For the next two weeks, I obsessed about my quandary. I talked to anyone who would listen about the couth-ness or lack thereof of saying no to being a bridesmaid. And I got a variety of responses.

The first girlfriend that I asked was deeply offended that I would even consider saying no. “I’ve never been asked to be a bridesmaid,” she said. “You should be happy that she wants you in the wedding.”

Still more determined that the manner in which I was asked gave me the green light to bail.

But mostly, what I heard was this: “Are you prepared to sacrifice the friendship?”

Truth be told, I was not prepared to sacrifice the friendship. But not sacrificing the friendship had led me to walk down the aisle in a cupcake gown plenty of other times, when I would have preferred to stay in the audience.

At the end of the day, this is what I decided: If Marie was going to be so blunt with me as to reveal the real reason that she wanted me in her wedding, I would be blunt back with her and tell her I didn’t want to do it. I even held out hope that we had entered into some sort of higher plane of consciousness as it pertains to the bride/bridesmaid relationship, in which conversations trade in honesty rather than guilt, in reality rather than unicorns and happily-ever-after fantasies.

And once I told her, I believed for a brief period that I was right.

I put it as simply and straightforwardly as I could. Given the uncertainty of my work situation, it wasn’t the greatest time for me to make such a big commitment. I was so flattered that she had asked me, and I was sorry to say it, but I would have to decline.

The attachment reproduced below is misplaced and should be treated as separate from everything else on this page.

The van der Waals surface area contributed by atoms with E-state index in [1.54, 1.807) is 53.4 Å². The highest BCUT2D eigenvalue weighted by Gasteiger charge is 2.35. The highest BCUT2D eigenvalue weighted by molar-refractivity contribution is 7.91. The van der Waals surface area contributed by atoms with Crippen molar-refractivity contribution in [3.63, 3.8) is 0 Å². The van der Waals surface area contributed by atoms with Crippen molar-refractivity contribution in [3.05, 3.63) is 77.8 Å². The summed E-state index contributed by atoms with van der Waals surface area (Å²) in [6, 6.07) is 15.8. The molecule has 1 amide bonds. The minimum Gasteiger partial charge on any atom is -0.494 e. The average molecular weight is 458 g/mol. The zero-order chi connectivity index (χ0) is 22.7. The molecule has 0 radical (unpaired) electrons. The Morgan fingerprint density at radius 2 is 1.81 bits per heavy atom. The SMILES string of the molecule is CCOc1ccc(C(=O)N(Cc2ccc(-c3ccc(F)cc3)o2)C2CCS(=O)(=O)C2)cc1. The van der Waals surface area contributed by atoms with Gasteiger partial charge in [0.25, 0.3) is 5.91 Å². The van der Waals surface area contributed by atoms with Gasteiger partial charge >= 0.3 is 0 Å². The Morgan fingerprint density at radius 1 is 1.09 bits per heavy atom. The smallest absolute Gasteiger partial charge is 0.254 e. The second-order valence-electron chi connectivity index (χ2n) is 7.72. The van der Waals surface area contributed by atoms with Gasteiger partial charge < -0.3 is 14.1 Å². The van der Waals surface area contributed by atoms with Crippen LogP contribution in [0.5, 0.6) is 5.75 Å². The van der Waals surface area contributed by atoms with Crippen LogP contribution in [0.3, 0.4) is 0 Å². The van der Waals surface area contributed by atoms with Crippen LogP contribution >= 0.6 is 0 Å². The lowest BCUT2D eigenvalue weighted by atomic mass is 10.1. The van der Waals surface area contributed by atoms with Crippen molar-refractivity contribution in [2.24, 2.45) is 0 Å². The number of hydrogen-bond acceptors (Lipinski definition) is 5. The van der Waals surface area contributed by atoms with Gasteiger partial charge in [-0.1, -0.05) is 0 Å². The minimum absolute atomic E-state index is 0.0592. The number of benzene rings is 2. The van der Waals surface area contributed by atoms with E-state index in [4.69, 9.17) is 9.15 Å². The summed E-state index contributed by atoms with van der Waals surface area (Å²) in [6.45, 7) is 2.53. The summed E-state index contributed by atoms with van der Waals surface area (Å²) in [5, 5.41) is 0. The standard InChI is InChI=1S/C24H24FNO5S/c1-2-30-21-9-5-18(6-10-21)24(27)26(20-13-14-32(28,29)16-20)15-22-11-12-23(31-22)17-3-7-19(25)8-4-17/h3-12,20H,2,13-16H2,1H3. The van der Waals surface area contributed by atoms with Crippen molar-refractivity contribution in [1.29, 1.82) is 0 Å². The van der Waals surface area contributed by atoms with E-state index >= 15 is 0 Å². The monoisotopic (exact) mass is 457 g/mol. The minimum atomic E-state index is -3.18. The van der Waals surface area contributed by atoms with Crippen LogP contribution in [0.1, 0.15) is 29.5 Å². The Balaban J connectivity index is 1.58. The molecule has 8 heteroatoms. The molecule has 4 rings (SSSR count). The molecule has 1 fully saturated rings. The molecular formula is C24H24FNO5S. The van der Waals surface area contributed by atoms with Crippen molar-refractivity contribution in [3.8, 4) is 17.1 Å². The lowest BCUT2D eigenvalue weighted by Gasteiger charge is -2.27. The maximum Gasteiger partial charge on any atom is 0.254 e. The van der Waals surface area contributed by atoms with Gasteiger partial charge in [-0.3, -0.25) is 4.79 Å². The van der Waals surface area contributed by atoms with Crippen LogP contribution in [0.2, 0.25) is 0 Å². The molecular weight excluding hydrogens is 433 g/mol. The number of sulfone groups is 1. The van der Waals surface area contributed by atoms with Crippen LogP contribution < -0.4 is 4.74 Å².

She was fine with it. She didn’t sound hurt at all. In fact, what she said was: “It’s OK. I have someone else I can ask.”

We were being so brutally honest!!! We were going to be the two women who proved the you-can’t-be-friends-again myth wrong. We were such fucking grown-ups.

Except for that’s not what happened. Instead, what happened was this: I went to her bridal shower, and her bachelorette party, assuming that everything was cool. As we got closer and closer to her wedding date, she spent more and more time at wedding-related functions talking exclusively to her wedding party. I was on the outside.

And to get sentimental here for a moment, it kind of sucked. From the outside, it seems awfully cozy to be part of the wedding in-crowd. Suddenly it seemed that I had always been so focused on my ugly dress and the demands on my time that I took for granted the warm fuzzies of being in a bridal party. Phony, temporary friendships are forged, and during that forgery, sometimes you have moments where it all seems real.

Anyway, by the time the wedding rolled around, Marie and I barely talked to each other, and that was two years ago. I haven’t seen her since. I heard via Facebook that she got knocked up, and got an invite to the baby shower that I declined due to time constraints.

Would it have been different if I had been in her wedding party? I think it might have.

At this point, I’ll probably never know.

*Name has been changed